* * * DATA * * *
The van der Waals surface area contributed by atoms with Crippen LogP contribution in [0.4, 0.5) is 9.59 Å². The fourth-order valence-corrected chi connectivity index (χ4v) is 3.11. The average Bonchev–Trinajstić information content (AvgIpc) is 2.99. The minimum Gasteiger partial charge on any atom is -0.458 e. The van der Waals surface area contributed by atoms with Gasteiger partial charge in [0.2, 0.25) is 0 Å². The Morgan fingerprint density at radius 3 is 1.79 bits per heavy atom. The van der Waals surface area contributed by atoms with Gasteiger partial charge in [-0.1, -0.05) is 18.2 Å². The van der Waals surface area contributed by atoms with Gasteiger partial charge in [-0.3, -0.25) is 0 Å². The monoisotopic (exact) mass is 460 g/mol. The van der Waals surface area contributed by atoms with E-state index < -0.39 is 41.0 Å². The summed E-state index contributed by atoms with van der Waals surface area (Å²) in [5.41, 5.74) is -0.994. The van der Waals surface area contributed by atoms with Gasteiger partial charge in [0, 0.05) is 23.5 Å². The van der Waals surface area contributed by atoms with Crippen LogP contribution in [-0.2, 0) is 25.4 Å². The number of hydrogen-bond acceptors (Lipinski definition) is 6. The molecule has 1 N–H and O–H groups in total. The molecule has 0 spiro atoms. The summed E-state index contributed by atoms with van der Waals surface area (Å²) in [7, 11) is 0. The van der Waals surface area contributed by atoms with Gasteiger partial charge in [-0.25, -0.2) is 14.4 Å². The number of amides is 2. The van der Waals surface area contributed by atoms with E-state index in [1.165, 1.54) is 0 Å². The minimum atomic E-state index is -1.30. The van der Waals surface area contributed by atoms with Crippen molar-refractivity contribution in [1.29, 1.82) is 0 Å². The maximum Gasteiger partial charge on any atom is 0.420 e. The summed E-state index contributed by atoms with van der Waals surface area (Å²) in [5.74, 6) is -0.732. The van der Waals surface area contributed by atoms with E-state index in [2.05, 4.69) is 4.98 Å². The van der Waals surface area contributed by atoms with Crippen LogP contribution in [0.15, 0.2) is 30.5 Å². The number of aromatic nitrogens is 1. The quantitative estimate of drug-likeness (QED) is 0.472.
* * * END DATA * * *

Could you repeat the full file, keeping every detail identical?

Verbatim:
The van der Waals surface area contributed by atoms with Crippen LogP contribution in [0.4, 0.5) is 9.59 Å². The fourth-order valence-corrected chi connectivity index (χ4v) is 3.11. The average Bonchev–Trinajstić information content (AvgIpc) is 2.99. The minimum Gasteiger partial charge on any atom is -0.458 e. The van der Waals surface area contributed by atoms with Gasteiger partial charge in [0.2, 0.25) is 0 Å². The Morgan fingerprint density at radius 3 is 1.79 bits per heavy atom. The van der Waals surface area contributed by atoms with Gasteiger partial charge in [-0.1, -0.05) is 18.2 Å². The van der Waals surface area contributed by atoms with Gasteiger partial charge in [-0.3, -0.25) is 0 Å². The monoisotopic (exact) mass is 460 g/mol. The van der Waals surface area contributed by atoms with E-state index < -0.39 is 41.0 Å². The summed E-state index contributed by atoms with van der Waals surface area (Å²) in [5.41, 5.74) is -0.994. The van der Waals surface area contributed by atoms with Gasteiger partial charge in [0, 0.05) is 23.5 Å². The van der Waals surface area contributed by atoms with Crippen LogP contribution in [-0.2, 0) is 25.4 Å². The number of hydrogen-bond acceptors (Lipinski definition) is 6. The molecule has 1 N–H and O–H groups in total. The molecule has 0 spiro atoms. The summed E-state index contributed by atoms with van der Waals surface area (Å²) in [7, 11) is 0. The van der Waals surface area contributed by atoms with Gasteiger partial charge in [-0.25, -0.2) is 14.4 Å². The number of amides is 2. The van der Waals surface area contributed by atoms with E-state index in [1.165, 1.54) is 0 Å². The minimum atomic E-state index is -1.30. The van der Waals surface area contributed by atoms with Crippen molar-refractivity contribution in [1.29, 1.82) is 0 Å². The maximum Gasteiger partial charge on any atom is 0.420 e. The summed E-state index contributed by atoms with van der Waals surface area (Å²) in [5.74, 6) is -0.732. The van der Waals surface area contributed by atoms with E-state index in [2.05, 4.69) is 4.98 Å². The van der Waals surface area contributed by atoms with Crippen LogP contribution in [0.15, 0.2) is 30.5 Å². The number of aromatic nitrogens is 1. The quantitative estimate of drug-likeness (QED) is 0.472.